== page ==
That’s certainly one, very plain way of putting it. I’d dive a little deeper, but, yeah, I guess that’s kind of the gist of it.

Men these days watch a lot of porn before they have sex for the first time. And modern porn overwhelmingly depicts: male dominance, often in the extreme; the woman’s body as an object for man’s pleasure; the woman’s body devoid of hair; the woman’s behavior as submissive, docile, innocent, and/or desperate for male attention and dominance; the woman’s pleasure immensely exaggerated; and on and on in a huge list of sexual and behavioral distortions.

So… When most men watch a lot of porn before losing their virginity, when parents in our country are depressingly and embarrassingly too coward to have honest conversations about sex with their children, and when sex education in our schools is a complete joke, then, yeah, young men and women are going to be pretty screwed up with dreadful expectations of what sex is like. This manifests in confusion, angst, and mistreatment of one another.

When it comes to sex, couples often confine themselves to one limited form of male-centric, male-oriented sexual interaction. If you fall into that category, no judgment — but if it’s like that, then you have been found wanting, and you and your partner’s pleasure is suffering immensely.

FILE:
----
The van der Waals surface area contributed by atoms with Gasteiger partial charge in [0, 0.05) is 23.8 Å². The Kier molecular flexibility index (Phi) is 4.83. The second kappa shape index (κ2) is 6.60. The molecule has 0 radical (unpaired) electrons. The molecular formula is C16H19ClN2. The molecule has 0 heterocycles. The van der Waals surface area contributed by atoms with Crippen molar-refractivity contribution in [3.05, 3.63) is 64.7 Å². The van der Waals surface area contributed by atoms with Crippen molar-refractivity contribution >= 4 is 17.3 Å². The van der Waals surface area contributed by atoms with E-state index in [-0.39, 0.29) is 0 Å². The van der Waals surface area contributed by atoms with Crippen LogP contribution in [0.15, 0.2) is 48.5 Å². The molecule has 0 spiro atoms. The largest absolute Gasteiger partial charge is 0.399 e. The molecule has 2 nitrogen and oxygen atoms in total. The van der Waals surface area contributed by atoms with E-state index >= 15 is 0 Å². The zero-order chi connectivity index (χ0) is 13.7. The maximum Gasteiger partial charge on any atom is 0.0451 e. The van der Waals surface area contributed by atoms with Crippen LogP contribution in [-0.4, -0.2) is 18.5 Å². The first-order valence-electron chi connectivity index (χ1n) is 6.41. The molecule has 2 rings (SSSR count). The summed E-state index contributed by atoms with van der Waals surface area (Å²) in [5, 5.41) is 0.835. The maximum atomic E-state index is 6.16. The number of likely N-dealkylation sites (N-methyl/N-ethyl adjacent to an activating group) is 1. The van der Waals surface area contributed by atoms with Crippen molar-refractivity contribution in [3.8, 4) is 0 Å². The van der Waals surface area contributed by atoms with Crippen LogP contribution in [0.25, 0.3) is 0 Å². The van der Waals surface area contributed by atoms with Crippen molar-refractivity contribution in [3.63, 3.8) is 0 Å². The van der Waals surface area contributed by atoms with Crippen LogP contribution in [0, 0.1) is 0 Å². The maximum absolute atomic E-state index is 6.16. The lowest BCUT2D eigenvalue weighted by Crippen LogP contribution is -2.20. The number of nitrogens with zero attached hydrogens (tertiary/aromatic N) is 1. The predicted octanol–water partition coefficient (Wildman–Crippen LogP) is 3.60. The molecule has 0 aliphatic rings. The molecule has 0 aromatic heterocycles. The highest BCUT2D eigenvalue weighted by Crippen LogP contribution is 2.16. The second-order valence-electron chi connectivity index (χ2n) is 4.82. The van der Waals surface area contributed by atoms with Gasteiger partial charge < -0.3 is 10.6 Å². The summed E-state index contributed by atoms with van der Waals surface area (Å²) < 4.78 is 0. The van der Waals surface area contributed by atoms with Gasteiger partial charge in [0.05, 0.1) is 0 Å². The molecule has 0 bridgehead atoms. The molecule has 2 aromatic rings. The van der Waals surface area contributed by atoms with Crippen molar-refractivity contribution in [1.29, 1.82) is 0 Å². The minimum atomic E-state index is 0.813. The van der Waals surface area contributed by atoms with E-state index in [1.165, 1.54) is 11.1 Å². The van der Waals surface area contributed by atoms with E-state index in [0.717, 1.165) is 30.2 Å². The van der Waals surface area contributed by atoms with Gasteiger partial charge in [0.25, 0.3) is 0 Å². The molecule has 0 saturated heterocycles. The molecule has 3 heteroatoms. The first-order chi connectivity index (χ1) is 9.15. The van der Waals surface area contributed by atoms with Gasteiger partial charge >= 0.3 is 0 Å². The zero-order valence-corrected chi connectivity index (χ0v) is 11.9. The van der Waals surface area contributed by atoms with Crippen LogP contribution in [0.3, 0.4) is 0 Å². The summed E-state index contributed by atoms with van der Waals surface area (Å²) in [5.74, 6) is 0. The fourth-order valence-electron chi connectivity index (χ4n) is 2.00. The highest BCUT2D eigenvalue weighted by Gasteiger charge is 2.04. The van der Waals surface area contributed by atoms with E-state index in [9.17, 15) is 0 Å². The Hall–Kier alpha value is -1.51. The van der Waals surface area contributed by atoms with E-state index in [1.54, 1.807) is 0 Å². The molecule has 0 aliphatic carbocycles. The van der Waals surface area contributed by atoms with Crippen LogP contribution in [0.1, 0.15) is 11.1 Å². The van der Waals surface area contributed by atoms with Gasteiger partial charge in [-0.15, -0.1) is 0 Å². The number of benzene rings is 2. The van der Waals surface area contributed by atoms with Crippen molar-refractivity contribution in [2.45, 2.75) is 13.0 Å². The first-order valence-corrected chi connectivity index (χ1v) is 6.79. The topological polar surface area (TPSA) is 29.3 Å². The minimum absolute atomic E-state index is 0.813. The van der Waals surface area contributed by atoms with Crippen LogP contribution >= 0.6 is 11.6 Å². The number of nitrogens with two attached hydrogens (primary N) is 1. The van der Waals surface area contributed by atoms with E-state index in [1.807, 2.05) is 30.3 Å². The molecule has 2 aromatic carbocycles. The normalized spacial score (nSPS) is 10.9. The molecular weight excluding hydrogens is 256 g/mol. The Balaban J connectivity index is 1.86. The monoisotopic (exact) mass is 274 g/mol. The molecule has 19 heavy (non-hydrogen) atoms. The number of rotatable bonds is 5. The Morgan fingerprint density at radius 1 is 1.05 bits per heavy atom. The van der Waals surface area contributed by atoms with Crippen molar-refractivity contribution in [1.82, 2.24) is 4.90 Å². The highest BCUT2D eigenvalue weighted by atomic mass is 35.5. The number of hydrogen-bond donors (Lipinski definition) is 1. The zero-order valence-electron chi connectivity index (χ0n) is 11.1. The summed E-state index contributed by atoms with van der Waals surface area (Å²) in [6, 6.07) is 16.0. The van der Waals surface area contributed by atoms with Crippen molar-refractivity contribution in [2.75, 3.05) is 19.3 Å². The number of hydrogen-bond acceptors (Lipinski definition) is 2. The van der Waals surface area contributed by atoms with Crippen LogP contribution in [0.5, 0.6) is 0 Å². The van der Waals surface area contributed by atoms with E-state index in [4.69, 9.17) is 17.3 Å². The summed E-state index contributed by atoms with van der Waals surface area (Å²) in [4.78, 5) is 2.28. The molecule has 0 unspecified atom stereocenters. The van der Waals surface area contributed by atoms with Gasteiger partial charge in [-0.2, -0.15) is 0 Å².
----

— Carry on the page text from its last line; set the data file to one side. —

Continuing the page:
Just as friendships and relationships are about connection, so is sex. That’s why your folks call it “making love” and you think it’s gross. I’m not advocating for cuddly sex only, I’m just saying there’s a whole spectrum of interaction you need to explore, much of which involves taking a back seat. The first step is rewiring your brain and empowering your partner to behave differently.

But, listen, I’m not your sex therapist, and this isn’t a sex blog, so I’m not going to dive into the sexy detail. If you’re unsure of what good sex looks like, Google it and make sure the source is legitimate. Or ask a knowledgeable, trustworthy friend. Or just talk to your partner and figure it out together. I don’t know. Be an adult and figure it out! Just keep an open mind, love yourself, and, most importantly, respect your partner.